Last December I was back at Chicago Photography Classes to teach a 2-day workshop on abstract architecture photography. I had a small group of students but we had a great time together. We started off with a presentation on composition followed by a few hours photographing downtown. Our first stop was the atrium at the Chicago Symphony Orchestra.
Next, we spent over an hour at the Art Institute. There are three great staircases in here but lately I seem to be drawn to the arches in the various areas of the museum. First, near the grand staircase in the main entrance.
Onto the next staircase and a couple abstract takes on my favorite location in the museum for photography. The contrast between the textured concrete against the smooth white walls and underside of the staircase play nicely off of each other, both in black & white and color.
In a neighboring room are these amazingly lit arches that I’ve been particularly drawn to on recent visits. While I did edit in black & white as well, I thought I’d share the color this time around.
Our final stop at the Art Institute was the modern wing and the Renzo Piano-designed space and staircase. Not the easiest location to photograph since it’s so busy but focusing on the underside of the staircase for some abstracts tends to work well. Nice patterns and tones.
Our next stop was the Palmer House Hilton. On this visit, I chose to shoot wide to get an exaggerated perspective of the curviness of two staircases.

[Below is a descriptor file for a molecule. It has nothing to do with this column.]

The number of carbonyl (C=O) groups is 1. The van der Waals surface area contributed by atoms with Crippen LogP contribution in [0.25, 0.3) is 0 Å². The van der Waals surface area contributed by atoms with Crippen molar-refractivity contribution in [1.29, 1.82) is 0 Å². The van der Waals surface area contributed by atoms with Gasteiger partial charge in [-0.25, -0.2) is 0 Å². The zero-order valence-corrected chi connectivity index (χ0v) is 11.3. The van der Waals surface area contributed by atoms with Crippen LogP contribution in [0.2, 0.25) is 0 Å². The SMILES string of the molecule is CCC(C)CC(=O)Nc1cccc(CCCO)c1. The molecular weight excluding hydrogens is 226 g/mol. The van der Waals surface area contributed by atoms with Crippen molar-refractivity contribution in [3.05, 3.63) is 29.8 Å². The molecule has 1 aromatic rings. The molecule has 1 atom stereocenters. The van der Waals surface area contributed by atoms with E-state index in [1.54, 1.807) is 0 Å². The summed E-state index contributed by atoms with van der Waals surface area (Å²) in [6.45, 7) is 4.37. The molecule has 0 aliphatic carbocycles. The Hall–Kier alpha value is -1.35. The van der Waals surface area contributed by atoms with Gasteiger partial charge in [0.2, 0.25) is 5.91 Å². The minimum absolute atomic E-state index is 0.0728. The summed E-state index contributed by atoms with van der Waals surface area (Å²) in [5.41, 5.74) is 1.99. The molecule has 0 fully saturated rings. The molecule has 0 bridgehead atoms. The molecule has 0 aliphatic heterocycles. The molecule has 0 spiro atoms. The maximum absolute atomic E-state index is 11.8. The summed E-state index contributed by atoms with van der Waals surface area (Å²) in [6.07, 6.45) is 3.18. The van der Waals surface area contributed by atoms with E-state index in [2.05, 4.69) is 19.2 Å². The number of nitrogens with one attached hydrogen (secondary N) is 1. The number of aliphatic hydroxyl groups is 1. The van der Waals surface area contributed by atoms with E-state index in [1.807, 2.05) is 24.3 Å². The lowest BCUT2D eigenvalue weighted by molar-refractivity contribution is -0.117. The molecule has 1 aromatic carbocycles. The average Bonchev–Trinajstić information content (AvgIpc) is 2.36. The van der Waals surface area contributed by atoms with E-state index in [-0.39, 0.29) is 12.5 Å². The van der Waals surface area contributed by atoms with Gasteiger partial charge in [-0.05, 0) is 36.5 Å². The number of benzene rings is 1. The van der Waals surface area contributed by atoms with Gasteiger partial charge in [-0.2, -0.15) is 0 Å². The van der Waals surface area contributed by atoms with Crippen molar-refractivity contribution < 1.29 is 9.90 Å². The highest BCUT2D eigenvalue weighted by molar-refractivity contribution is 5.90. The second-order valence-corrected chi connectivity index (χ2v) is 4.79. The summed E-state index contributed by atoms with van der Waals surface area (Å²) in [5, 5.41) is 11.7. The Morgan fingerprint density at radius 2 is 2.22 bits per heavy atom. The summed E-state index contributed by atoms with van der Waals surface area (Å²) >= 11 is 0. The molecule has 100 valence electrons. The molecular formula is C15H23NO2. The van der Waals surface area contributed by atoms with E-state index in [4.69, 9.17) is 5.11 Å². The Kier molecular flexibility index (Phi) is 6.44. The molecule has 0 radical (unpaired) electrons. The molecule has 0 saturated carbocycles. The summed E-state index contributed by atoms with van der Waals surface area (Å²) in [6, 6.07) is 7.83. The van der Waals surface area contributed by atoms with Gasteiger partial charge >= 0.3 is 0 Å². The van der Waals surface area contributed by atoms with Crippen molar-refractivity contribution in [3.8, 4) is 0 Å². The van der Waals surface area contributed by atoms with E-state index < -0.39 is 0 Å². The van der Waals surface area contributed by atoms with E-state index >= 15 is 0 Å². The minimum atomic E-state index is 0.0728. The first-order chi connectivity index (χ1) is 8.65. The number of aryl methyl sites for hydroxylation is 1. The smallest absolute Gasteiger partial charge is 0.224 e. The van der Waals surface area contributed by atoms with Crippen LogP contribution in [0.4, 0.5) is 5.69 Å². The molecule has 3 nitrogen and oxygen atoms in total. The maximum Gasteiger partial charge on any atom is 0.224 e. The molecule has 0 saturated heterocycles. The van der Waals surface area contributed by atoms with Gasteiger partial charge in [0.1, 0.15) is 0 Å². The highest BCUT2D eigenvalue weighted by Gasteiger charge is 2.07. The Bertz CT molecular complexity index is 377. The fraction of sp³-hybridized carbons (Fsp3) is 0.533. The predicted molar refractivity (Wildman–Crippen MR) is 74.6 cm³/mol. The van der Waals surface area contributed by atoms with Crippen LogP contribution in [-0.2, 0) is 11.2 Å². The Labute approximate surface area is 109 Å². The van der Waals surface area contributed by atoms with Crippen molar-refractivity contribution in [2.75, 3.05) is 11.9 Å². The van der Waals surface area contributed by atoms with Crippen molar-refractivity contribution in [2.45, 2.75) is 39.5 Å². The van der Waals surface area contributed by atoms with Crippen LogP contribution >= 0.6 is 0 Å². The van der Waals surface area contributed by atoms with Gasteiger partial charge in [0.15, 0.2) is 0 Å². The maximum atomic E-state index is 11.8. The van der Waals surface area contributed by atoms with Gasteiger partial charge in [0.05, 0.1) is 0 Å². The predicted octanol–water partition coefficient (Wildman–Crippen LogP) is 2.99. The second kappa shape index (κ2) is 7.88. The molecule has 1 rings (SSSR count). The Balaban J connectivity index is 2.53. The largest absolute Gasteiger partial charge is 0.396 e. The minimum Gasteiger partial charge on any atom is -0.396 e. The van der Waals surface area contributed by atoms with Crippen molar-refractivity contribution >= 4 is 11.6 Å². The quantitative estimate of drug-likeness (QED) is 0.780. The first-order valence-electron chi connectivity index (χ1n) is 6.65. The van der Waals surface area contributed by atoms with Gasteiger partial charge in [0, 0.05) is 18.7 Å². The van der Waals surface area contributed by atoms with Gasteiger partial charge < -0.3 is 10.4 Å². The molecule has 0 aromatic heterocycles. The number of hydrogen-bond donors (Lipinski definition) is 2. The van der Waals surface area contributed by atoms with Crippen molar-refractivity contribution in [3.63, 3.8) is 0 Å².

Day two began with more shooting. This time we started at Burberry on Michigan Avenue. The pattern of the facade along with the patterns created by the reflections of the neighboring buildings always works well. And on sunny days the blue sky reflecting in the building’s surface along with the warmer tones of the surrounding building’s creates a nice contrast.
Then onto the Museum of Contemporary Art for two more fantastic staircases. The first is the original designed by Josef Paul Keihues. Most often I tend to shoot tighter, abstract shots. This time I opted for wider shots. The first one from the bottom up felt like a bird in flight.
From the second floor, I liked both the angled and straight-on perspectives of this hourglass shape.
Now for the new staircase designed by Johnston + Marklee, which pays tribute to the original.
Our final stop of the day was the Sofitel. Great curves, reflections, repetitive patterns and symmetry in this location.
After grabbing lunch we headed back to the classroom where I shared some post-processing tips, students had time to edit a few of their own photos as well as print some to take home. We ended the day with a critique of the printed images. If this session didn’t work out for you but you’d like to join me for the next one, I’ll be back at CPC on March 9-10. Head over here for all the details and I hope to see you there!